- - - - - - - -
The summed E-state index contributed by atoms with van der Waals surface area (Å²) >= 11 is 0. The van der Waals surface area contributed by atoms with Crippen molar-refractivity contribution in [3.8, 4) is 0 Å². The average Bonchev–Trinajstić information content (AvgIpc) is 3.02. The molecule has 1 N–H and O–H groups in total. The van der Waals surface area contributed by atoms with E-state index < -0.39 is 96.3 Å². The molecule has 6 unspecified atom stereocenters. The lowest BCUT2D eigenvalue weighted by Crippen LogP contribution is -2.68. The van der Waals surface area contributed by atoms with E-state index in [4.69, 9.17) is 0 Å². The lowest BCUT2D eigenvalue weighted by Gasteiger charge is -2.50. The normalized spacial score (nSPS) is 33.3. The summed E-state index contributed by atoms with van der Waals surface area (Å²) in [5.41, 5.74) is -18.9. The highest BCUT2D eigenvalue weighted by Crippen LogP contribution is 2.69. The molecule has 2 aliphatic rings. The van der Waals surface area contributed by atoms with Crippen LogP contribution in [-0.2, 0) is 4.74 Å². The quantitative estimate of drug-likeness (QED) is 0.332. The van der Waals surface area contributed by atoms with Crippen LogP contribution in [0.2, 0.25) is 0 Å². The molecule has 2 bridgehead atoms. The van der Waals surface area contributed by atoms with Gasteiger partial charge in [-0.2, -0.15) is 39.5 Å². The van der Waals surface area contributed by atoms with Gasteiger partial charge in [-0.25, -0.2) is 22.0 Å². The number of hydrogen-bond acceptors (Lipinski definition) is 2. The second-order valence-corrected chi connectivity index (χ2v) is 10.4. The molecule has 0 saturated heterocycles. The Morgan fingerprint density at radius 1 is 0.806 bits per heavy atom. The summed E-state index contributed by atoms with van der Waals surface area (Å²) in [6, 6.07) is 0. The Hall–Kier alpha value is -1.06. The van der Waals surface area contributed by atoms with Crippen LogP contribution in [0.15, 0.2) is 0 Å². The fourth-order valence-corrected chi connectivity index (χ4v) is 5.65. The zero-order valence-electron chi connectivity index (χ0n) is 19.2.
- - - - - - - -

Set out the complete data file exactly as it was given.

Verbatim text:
The summed E-state index contributed by atoms with van der Waals surface area (Å²) >= 11 is 0. The van der Waals surface area contributed by atoms with Crippen molar-refractivity contribution in [3.8, 4) is 0 Å². The average Bonchev–Trinajstić information content (AvgIpc) is 3.02. The molecule has 1 N–H and O–H groups in total. The van der Waals surface area contributed by atoms with E-state index < -0.39 is 96.3 Å². The molecule has 6 unspecified atom stereocenters. The lowest BCUT2D eigenvalue weighted by Crippen LogP contribution is -2.68. The van der Waals surface area contributed by atoms with E-state index in [4.69, 9.17) is 0 Å². The lowest BCUT2D eigenvalue weighted by Gasteiger charge is -2.50. The normalized spacial score (nSPS) is 33.3. The summed E-state index contributed by atoms with van der Waals surface area (Å²) in [5.41, 5.74) is -18.9. The highest BCUT2D eigenvalue weighted by Crippen LogP contribution is 2.69. The molecule has 2 aliphatic rings. The van der Waals surface area contributed by atoms with Crippen LogP contribution in [-0.2, 0) is 4.74 Å². The quantitative estimate of drug-likeness (QED) is 0.332. The van der Waals surface area contributed by atoms with Crippen LogP contribution in [0.2, 0.25) is 0 Å². The molecule has 2 bridgehead atoms. The van der Waals surface area contributed by atoms with Gasteiger partial charge in [-0.2, -0.15) is 39.5 Å². The van der Waals surface area contributed by atoms with Gasteiger partial charge in [-0.25, -0.2) is 22.0 Å². The number of hydrogen-bond acceptors (Lipinski definition) is 2. The second-order valence-corrected chi connectivity index (χ2v) is 10.4. The molecule has 0 saturated heterocycles. The Morgan fingerprint density at radius 1 is 0.806 bits per heavy atom. The summed E-state index contributed by atoms with van der Waals surface area (Å²) in [6, 6.07) is 0. The Hall–Kier alpha value is -1.06. The van der Waals surface area contributed by atoms with Crippen LogP contribution in [0.15, 0.2) is 0 Å². The fourth-order valence-corrected chi connectivity index (χ4v) is 5.65. The zero-order valence-electron chi connectivity index (χ0n) is 19.2.